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Sir Walter Raleigh biography :

Coming soon

   
   
 

Poems by Sir Walter Raleigh :

As You Came from the Holy Land

Prais'd be Diana's Fair and Harmless Light

The Nymph's Reply

The Passionate Man's Pilgrimage

A Farewell to False Love by Sir Walter Raleigh

A Literature Lesson. Sir Patrick Spens in the Eighteenth Century Manner by Sir Walter Raleigh

As You Came from the Holy Land by Sir Walter Raleigh

Epitaph by Sir Walter Raleigh

Farewell to the Court by Sir Walter Raleigh

Her Reply by Sir Walter Raleigh

His Pilgrimage by Sir Walter Raleigh

Life by Sir Walter Raleigh

Like Truthless Dreams, So Are My Joys Expired by Sir Walter Raleigh

My Last Will by Sir Walter Raleigh

Nature that Washed Her Hands in Milk by Sir Walter Raleigh

Now What Is Love by Sir Walter Raleigh

On Being Challenged to Write an Epigram in the Manner of Herrick by Sir Walter Raleigh

Prais'd be Diana's Fair and Harmless Light by Sir Walter Raleigh

Sestina Otiosa by Sir Walter Raleigh

Song of Myself by Sir Walter Raleigh

Stans Puer ad Mensam by Sir Walter Raleigh

The Artist by Sir Walter Raleigh

The Conclusion by Sir Walter Raleigh

The Lie by Sir Walter Raleigh

The Nymphs Reply by Sir Walter Raleigh

The Nymph's Reply by Sir Walter Raleigh

The Nymph's Reply To The Shepherd by Sir Walter Raleigh

The Passionate Man's Pilgrimage by Sir Walter Raleigh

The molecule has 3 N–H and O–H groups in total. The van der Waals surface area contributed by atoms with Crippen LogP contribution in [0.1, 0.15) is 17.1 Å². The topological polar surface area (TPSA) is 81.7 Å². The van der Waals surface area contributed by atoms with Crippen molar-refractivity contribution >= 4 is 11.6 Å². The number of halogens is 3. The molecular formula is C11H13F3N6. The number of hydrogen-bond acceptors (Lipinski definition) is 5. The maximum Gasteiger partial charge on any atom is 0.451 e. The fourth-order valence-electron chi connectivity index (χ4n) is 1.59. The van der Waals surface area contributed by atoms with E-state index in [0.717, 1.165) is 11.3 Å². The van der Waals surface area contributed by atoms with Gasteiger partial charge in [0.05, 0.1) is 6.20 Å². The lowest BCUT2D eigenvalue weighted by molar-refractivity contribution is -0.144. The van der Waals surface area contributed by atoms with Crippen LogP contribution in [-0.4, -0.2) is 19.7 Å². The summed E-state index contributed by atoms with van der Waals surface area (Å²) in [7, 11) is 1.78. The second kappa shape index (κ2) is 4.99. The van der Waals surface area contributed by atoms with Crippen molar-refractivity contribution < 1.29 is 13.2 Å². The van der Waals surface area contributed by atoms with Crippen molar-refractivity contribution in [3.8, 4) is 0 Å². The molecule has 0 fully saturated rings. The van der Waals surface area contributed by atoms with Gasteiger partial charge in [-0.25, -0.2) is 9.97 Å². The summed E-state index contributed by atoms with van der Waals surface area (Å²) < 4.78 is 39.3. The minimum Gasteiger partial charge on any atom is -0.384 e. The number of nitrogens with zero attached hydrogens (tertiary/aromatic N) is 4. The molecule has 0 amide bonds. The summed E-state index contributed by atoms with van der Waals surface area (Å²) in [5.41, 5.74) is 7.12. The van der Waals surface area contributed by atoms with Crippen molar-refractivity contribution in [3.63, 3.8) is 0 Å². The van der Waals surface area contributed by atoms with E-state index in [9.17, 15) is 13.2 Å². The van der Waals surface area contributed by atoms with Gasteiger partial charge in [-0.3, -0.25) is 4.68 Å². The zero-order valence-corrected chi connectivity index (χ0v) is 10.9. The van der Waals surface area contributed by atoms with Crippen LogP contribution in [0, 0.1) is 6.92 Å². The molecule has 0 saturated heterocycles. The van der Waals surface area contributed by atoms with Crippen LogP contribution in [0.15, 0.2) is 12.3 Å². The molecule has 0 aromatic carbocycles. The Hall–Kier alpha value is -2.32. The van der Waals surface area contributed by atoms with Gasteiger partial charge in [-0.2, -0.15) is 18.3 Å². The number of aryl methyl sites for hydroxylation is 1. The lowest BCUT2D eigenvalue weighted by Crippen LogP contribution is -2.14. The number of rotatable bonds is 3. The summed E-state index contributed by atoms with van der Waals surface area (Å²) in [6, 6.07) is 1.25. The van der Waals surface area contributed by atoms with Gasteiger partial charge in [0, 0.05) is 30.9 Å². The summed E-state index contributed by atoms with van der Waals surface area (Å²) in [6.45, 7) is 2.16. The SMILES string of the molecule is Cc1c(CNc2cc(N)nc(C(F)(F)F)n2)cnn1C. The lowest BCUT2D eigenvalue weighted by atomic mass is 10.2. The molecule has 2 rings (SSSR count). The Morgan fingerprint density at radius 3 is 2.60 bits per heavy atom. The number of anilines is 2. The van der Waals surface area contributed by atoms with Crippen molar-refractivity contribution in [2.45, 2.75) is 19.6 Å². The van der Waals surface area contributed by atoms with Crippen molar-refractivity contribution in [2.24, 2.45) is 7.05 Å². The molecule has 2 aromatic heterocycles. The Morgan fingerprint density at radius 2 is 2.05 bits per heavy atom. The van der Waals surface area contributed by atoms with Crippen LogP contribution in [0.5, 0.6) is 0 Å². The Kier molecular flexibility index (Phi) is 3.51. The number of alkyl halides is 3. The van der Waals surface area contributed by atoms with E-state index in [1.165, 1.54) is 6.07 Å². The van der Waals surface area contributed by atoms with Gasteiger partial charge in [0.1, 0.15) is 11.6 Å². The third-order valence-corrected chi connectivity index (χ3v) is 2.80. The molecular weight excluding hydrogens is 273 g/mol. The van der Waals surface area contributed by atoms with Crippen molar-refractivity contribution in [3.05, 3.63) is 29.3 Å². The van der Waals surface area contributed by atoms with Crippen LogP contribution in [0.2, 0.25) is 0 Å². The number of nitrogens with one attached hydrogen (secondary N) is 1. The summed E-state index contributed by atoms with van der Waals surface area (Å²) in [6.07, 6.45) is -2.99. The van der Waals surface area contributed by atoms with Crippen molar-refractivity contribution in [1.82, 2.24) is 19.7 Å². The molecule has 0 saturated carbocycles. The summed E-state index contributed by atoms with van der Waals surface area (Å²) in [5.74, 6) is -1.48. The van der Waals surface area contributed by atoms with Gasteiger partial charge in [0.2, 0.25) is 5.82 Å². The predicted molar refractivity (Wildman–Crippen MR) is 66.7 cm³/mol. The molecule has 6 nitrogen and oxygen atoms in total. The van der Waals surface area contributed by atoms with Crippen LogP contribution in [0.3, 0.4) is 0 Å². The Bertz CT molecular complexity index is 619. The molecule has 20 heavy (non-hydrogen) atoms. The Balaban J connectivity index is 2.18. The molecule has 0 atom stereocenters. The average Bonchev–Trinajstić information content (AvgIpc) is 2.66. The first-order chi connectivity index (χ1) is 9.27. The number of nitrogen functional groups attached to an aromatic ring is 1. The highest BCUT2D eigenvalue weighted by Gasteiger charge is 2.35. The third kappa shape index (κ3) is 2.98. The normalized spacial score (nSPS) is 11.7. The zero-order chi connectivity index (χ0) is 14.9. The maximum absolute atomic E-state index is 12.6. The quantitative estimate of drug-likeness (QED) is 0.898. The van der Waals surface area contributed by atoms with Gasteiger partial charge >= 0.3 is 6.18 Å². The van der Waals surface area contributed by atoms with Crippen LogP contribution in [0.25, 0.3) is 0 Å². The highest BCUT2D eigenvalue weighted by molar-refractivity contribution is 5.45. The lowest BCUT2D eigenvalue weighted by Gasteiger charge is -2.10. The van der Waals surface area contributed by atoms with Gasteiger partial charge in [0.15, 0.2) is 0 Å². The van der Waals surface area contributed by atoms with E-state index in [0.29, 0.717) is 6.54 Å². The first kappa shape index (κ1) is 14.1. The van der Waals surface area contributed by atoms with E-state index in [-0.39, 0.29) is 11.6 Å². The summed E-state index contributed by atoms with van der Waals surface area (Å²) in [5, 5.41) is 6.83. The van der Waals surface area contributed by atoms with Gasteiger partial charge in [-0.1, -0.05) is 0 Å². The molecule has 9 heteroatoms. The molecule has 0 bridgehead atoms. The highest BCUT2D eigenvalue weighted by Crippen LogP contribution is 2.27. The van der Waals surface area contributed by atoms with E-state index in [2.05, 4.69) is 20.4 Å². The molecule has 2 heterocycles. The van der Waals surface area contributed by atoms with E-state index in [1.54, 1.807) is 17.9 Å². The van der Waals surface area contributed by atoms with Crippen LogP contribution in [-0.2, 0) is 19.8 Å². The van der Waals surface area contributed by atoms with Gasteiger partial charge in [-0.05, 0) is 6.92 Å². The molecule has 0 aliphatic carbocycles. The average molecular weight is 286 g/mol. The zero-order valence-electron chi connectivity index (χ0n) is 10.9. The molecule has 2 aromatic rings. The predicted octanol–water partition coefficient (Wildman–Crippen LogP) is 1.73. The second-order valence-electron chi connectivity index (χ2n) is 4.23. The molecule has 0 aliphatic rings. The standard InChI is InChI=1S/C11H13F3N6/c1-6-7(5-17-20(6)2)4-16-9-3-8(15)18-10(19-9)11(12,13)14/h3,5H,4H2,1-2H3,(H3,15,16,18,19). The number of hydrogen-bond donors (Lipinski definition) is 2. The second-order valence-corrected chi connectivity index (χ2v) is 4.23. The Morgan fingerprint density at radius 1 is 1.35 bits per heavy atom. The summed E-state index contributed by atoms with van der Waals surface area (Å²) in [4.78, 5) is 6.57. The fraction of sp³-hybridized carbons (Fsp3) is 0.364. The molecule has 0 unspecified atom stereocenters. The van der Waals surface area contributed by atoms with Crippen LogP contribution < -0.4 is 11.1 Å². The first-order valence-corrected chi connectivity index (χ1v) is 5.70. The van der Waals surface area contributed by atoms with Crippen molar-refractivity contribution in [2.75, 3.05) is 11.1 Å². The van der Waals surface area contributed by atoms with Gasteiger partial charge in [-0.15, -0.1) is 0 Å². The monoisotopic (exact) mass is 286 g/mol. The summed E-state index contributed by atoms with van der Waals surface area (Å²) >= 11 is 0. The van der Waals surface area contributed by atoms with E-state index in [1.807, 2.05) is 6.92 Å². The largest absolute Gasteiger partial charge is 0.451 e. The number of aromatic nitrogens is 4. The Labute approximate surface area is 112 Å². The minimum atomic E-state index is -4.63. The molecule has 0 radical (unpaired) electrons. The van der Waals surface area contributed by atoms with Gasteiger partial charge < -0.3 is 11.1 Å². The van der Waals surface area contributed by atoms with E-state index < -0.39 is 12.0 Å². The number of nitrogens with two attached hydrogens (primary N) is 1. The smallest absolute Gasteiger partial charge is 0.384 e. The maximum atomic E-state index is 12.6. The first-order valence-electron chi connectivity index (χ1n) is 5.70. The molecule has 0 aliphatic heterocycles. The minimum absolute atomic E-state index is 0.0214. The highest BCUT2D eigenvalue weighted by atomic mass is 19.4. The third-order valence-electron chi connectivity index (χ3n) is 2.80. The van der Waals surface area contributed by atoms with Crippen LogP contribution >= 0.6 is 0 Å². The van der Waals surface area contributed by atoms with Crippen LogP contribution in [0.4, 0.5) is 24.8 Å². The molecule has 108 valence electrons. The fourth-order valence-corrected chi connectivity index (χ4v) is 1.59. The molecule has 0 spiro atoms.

The Silent Lover by Sir Walter Raleigh

The Silent Lover i by Sir Walter Raleigh

The Silent Lover ii by Sir Walter Raleigh

To a Lady with an Unruly and Ill-mannered Dog Who Bit several Persons of Importance by Sir Walter Raleigh

To His Love When He Had Obtained Her by Sir Walter Raleigh

 


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The Nymphs Reply by Sir Walter Raleigh

If all the world and love were young,
And truth in every shepherd's tongue,
These pretty pleasures might me move
To live with thee and be thy love.

Time drives the flocks from field to fold,
When rivers rage and rocks grow cold,
And Philomel becometh dumb;
The rest complains of cares to come.

The flowers do fade, and wanton fields
To wayward winter reckoning yields;
A honey tongue, a heart of gall,
Is fancy's spring, but sorrow's fall.

Thy gowns, thy shoes, thy beds of roses,
Thy cap, thy kirtle, and thy posies
Soon break, soon wither, soon forgotten,--
In folly ripe, in reason rotten.

Thy belt of straw and ivy buds,
The coral clasps and amber studs,
All these in me no means can move
To come to thee and be thy love.

But could youth last and love still breed,
Had joys no date nor age no need,
Then these delights my mind might move
To live with thee and be thy love.